14 Whiskey cocktail (Old-Fashioned)

31 Jul

I said, sorrowfully—”I feel ashamed of myself, Mr Ward.  I know I ought to understand you perfectly well, but you see that treacherous whiskey cocktail has got into my head, and I now I cannot understand the simplest proposition . . .”

— Mark Twain, “First Interview with Artemus Ward”, Sketches New and Old (Hartford, CT, American Publishing, 1893), pp. 286-91 (p. 289).

He and the major fraternised at once, and were soon deep in a learned conversation on the right way to mix a mint julep. From that the conversation naturally passed to the old-fashioned whiskey-cocktail, and so movingly did the major deplore its passing, and so eloquently did he expatiate on its merits, that when the butler brought the martinis, Mr. Corliss waved them away and asked the major to prove his assertions.

— George Horace Lorimer, Jack Spurlock—Prodigal (New York: Doubleday, 1908), p. 298.

The whiskey cocktail, and the gin or brandy cocktail, were the earliest cocktails, in the original, narrow sense of the word (and for an explanation of what distinguished this particular species of mixed drinks from their cousins, see here).  And while the gin and brandy cocktails have long since fallen out of favour, displaced by the martini and the hundreds of other gin-based concoctions, the whiskey cocktail, which already by the late nineteenth century was known as an “old-fashioned (whiskey cocktail)”, is still enjoyed today, even if often resembles a fruit salad manqué.

Why? Because it works. It’s simple, unfussy, and endlessly enjoyable.But don’t just take my word for it:

The modern cocktail has come to be so complex a beverage that people are beginning to desert it. A bartender in one of the most widely known New York establishments for the dispensation of drinks was telling me the other day that there had set in an unmistakable stampeded in favor of old-fashioned cocktails. In the regular line of drinks coming under this name very bartender seems to have established his own private brand, so that people who are in the habit of whetting their appetites by the use of the friendly cocktail never know beforehand what they are going to take into their stomachs as they pass from bar to bar. The old-fashioned cocktail, on the contrary, is everywhere recognized as being made with a little sugar, a little bitters, a lump of ice, a piece of twisted lemon peel, and a good deal of whisky. It has no absinthe, no chartreuse and no other flavoring extract injected into it, and if not poured in too heavily upon an empty stomach it is anything other than unwholesome. It is, therefore, hardly a wonder that people are going back to it, after being surfeited with all kinds of mixtures that the active minds of bartenders can invent.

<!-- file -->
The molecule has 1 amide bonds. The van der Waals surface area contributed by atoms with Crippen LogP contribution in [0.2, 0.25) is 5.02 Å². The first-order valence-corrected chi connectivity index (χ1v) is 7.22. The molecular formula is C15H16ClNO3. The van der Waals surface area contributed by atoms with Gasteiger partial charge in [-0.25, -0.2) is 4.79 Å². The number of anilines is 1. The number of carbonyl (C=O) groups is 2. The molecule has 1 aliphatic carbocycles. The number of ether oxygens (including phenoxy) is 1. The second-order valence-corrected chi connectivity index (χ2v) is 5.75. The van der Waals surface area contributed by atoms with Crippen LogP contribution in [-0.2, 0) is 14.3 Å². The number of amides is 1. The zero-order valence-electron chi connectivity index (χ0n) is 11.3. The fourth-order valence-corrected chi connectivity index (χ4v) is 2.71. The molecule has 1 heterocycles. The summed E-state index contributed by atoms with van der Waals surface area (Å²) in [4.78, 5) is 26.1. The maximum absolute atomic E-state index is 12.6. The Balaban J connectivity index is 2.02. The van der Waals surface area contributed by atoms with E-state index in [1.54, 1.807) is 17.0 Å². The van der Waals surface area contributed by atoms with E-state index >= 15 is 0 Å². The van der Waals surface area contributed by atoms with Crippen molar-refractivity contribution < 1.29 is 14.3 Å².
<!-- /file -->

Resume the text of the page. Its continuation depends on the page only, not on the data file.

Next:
— “The Cocktail of Today”, Atlanta Constitution, 3 November, 1886, p. 4.

Take the following old-fashioned old-fashioned recipe, from Albert Barnes’ The Complete Bartender: The Art of Mixing Cocktails, Punches, Egg Nogs, Smashes, Sangarees,  Slings, Cobblers, the Fizz, Juleps, Flips, Toddys, Crustas, and all Plain and Fancy Drinks in the Most Approved Style (Philadelpia: Crawford: 1884), published just two years before the article we just quoted. Tellingly, this recipe, similar to that of Jerry Thomas in his Bartender’s Guide, is the very first in the book.

And that’s pretty much that, an unimprovable formula. We just need to bring it up to date slightly (and, as the Gun Club Cook Book suggests, these days the glasses are “stirred  but never strained” [New York: Scribner’s 1930, p. 246]):

2 ½ oz rye whiskey (or bourbon, if you prefer)

1 teaspoon simple syrup

3 dashes Angostura bitters

3 dashes of orange bitters.

Serve with a lemon peel or cocktail cherry, but nothing more than that.


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